Abstract:  The Harvard Medical School Countway Library’s Massive Open Online Course (MOOC) Best Practices for Biomedical Research Data Management launched on Canvas in January 2018. This report analyzes learner reported data and course generated analytics from March 2020 through June 2021 for the course. This analysis focuses on three subsets of participant data during the pandemic to understand global learner demographics and interest in biomedical research data management. 

Harvard Lawyers Don’t Think That Piracy is Theft, Research Finds * TorrentFreak

“An in-depth study among 50 Harvard lawyers shows that downloading and streaming pirated content is widely tolerated and even supported by some. It is certainly not seen as a form of theft by these legal experts. Based on these findings, the researchers call for a paradigm shift where entertainment providers focus more on convenience, accessibility and affordability….”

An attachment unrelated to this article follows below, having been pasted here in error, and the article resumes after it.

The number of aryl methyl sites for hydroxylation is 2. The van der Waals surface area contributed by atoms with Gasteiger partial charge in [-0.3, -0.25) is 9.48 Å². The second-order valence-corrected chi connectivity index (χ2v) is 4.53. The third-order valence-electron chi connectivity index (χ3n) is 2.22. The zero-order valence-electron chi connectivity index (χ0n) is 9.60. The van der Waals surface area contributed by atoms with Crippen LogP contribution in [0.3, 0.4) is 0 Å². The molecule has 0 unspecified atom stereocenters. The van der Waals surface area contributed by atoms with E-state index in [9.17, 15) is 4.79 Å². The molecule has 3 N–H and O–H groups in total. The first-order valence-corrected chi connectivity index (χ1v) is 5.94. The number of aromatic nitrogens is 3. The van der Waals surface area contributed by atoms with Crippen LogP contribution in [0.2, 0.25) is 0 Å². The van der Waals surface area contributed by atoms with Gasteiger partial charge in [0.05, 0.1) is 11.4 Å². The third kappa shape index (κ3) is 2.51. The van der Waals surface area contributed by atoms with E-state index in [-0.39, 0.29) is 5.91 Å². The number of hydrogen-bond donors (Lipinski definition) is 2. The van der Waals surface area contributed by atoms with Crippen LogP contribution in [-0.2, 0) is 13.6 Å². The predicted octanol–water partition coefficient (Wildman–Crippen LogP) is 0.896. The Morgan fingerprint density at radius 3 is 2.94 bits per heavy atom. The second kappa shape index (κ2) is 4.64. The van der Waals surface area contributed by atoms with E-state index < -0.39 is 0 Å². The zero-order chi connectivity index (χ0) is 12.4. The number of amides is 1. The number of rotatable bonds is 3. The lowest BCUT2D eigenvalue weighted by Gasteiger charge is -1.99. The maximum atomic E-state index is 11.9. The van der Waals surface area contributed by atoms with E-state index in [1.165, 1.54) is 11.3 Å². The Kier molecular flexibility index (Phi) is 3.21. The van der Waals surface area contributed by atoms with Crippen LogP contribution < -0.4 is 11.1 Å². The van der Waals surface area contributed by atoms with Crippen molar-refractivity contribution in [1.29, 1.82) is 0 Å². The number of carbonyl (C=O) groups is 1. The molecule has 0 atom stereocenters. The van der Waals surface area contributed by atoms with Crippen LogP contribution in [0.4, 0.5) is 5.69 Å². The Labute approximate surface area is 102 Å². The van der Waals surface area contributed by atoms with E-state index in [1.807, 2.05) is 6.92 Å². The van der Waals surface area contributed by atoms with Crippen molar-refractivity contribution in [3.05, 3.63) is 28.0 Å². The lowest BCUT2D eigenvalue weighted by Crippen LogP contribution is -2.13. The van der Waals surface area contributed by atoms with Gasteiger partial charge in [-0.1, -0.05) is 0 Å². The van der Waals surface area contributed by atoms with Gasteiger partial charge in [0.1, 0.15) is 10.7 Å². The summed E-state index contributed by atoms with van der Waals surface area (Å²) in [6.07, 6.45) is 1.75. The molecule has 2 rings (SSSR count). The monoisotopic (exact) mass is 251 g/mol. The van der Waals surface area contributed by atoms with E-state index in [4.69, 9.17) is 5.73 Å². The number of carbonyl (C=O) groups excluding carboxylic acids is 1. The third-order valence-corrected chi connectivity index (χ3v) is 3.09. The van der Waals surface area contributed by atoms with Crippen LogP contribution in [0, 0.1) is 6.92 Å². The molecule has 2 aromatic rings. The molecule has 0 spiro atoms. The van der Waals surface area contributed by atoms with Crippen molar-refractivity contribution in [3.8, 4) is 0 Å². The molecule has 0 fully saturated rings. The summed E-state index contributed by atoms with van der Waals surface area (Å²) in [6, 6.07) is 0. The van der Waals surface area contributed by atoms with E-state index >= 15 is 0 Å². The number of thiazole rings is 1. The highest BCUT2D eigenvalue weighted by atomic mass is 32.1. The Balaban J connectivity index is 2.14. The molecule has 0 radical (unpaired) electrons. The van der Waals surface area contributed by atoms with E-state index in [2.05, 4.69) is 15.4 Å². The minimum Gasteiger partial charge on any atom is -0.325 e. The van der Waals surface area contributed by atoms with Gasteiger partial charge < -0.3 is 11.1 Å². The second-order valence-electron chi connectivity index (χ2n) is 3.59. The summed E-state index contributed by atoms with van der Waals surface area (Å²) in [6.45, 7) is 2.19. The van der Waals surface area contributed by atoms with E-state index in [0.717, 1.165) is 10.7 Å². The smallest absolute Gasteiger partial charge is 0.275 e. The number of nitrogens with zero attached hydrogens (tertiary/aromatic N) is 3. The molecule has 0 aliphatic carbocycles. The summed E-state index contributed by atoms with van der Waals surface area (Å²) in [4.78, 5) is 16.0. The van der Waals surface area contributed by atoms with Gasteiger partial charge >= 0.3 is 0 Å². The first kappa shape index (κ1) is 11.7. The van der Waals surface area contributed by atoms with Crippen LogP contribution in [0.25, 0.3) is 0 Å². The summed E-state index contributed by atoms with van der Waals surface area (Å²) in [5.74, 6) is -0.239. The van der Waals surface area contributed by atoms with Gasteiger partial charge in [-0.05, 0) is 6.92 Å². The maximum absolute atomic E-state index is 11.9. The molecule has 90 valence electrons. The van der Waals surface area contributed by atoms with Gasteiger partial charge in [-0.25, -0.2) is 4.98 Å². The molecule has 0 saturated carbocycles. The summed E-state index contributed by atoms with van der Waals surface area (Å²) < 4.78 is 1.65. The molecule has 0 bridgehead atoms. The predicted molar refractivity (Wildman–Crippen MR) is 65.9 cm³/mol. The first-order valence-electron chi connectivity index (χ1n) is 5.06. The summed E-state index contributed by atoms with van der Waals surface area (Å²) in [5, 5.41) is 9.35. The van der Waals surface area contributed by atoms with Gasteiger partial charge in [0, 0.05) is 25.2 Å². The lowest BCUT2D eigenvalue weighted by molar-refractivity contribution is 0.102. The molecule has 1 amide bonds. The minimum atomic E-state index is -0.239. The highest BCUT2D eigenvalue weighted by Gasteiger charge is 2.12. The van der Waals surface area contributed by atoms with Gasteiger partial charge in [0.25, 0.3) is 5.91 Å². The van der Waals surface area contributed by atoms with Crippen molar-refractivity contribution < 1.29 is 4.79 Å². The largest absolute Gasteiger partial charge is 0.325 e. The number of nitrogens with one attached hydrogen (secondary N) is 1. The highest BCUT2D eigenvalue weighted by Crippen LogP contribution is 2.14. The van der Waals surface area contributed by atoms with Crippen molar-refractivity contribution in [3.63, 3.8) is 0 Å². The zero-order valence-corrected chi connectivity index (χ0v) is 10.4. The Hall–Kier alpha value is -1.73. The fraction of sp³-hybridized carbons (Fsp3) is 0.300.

Fairness in digital sharing legal professional attitudes toward digital piracy and digital commons – Ciesielska – 2022 – Journal of the Association for Information Science and Technology – Wiley Online Library

Abstract:  Contrary to a popular belief of lawyers having the most strict perception of law, law professionals actually strongly skew toward more favorable views of digital sharing. According to our qualitative study, relying on in-depth interviews with 50 Harvard lawyers, digital piracy is quite acceptable. It is considered fair, especially among friends and for noncommercial purposes. We argue that this not only can indicate that the existing law is becoming outdated because of its inability to be enforced, but also that ethically it is not corresponding to what is considered fair, good service, or being societally beneficial. The common perception of relying on a fixed price for digital content is eroding. We show that on the verges of business, society, and law, there is a potential for the new paradigm of digital commons to emerge.

 

Top Harvard lawyers don’t think making and sharing unauthorised digital copies is theft – Walled Culture